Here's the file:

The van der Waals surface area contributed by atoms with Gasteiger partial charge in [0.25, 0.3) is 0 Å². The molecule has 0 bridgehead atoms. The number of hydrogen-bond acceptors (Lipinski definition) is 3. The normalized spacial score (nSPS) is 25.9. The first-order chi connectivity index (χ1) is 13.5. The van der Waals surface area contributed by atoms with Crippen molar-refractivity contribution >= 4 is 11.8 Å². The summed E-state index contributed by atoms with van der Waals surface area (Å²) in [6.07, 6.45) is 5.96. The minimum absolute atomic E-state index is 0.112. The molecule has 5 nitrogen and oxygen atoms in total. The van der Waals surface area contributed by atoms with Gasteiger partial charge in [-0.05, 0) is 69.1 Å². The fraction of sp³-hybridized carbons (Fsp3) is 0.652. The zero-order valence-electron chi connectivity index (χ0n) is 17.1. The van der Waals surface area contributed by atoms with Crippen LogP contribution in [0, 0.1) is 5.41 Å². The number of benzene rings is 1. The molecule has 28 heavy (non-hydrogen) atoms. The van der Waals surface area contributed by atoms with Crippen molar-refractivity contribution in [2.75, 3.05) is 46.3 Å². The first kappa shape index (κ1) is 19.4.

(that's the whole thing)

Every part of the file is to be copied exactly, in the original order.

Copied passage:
The van der Waals surface area contributed by atoms with Gasteiger partial charge in [0.25, 0.3) is 0 Å². The molecule has 0 bridgehead atoms. The number of hydrogen-bond acceptors (Lipinski definition) is 3. The normalized spacial score (nSPS) is 25.9. The first-order chi connectivity index (χ1) is 13.5. The van der Waals surface area contributed by atoms with Crippen molar-refractivity contribution >= 4 is 11.8 Å². The summed E-state index contributed by atoms with van der Waals surface area (Å²) in [6.07, 6.45) is 5.96. The minimum absolute atomic E-state index is 0.112. The molecule has 5 nitrogen and oxygen atoms in total. The van der Waals surface area contributed by atoms with Gasteiger partial charge in [-0.05, 0) is 69.1 Å². The fraction of sp³-hybridized carbons (Fsp3) is 0.652. The zero-order valence-electron chi connectivity index (χ0n) is 17.1. The van der Waals surface area contributed by atoms with Crippen LogP contribution in [0, 0.1) is 5.41 Å². The number of benzene rings is 1. The molecule has 28 heavy (non-hydrogen) atoms. The van der Waals surface area contributed by atoms with Crippen molar-refractivity contribution in [2.75, 3.05) is 46.3 Å². The first kappa shape index (κ1) is 19.4.